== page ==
The objectives of this study were to examine the option of being able to use rumination time (RT) as a form of stress indicator in the first thirty days after calving, and to determine the rela- tionship between rumination time, blood cortisol levels, and lactate concentration levels in dairy cows during the first thirty days after calving. Ninety cows which produced milk (DIM) within 1-30 days were selected and categorised into the following groups: the first group (1) fell within 1-7 days after parturition (dpp) (n=30); the second group (2) fell within 8-14dpp (n=30); and the third group (3) fell within 15-30dpp (n=30) after calving. The cows were milked using Lely Astronaut® A3 milking robots with free traffic. The blood samples were tested using the fluorescence enzyme immunoassay method for cortisol analysis. Lactate concentrations were tested with a Lactate Pro2 ®. The RT increased during all of the exploratory periods (with readings between 1.12-4.90%). A decrease was also observed in the lactate levels (by 1.10 times) and cortisol levels (by 1.98 times, p<0.05) of cows which fell within the 8-14dpp group, when compared to an average of 1-7dpp in the previous study period (15-30dpp). However, lactate concentrations increased (by 1.84 times, p<0.05) as well as cortisol levels (by 2.09 times, p <0.01) when compared with a figure between 8-14 dpp on the average. The results obtained indicate that, RT increased during all exploratory periods, while a decrease by 1.10 times and 1.98 times was observed in lactate levels and cortisol levels, respectively. During the entire period of the study RT was positively correlated with the lactate concentration levels, and negatively correlated with cortisol levels. Within a period of 1-14 days, a negative correlation was determined with lactate levels along with a 15-30dpp-positive correlation coefficient. In conclusion, RT can be used as a kind of stress indicator for cows in the first thirty days after calving; however, further research is required to ascertain this conclusion.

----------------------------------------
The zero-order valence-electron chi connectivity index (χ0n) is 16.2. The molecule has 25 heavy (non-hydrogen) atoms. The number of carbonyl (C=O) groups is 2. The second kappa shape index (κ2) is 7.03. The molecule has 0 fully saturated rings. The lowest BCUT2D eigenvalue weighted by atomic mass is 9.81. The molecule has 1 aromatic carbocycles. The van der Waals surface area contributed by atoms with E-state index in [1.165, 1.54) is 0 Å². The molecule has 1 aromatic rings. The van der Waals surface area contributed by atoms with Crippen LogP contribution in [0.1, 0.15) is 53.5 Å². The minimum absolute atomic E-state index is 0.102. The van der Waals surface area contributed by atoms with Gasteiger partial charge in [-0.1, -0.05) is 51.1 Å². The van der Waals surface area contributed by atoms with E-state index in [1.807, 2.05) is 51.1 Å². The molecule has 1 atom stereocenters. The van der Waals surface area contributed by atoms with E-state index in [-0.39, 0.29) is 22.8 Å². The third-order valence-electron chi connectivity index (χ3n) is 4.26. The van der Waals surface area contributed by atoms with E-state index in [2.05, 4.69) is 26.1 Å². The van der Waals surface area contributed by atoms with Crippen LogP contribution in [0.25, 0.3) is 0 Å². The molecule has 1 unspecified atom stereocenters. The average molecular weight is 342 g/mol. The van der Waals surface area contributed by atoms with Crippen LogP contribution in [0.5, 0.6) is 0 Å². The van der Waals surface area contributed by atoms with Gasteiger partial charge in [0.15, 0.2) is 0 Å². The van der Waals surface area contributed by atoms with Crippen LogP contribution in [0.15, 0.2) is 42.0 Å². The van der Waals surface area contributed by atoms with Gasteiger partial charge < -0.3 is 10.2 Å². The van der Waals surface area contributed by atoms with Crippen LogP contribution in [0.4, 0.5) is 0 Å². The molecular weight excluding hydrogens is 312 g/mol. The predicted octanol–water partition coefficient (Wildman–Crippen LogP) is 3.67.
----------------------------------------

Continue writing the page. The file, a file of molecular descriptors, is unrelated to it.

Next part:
Go to article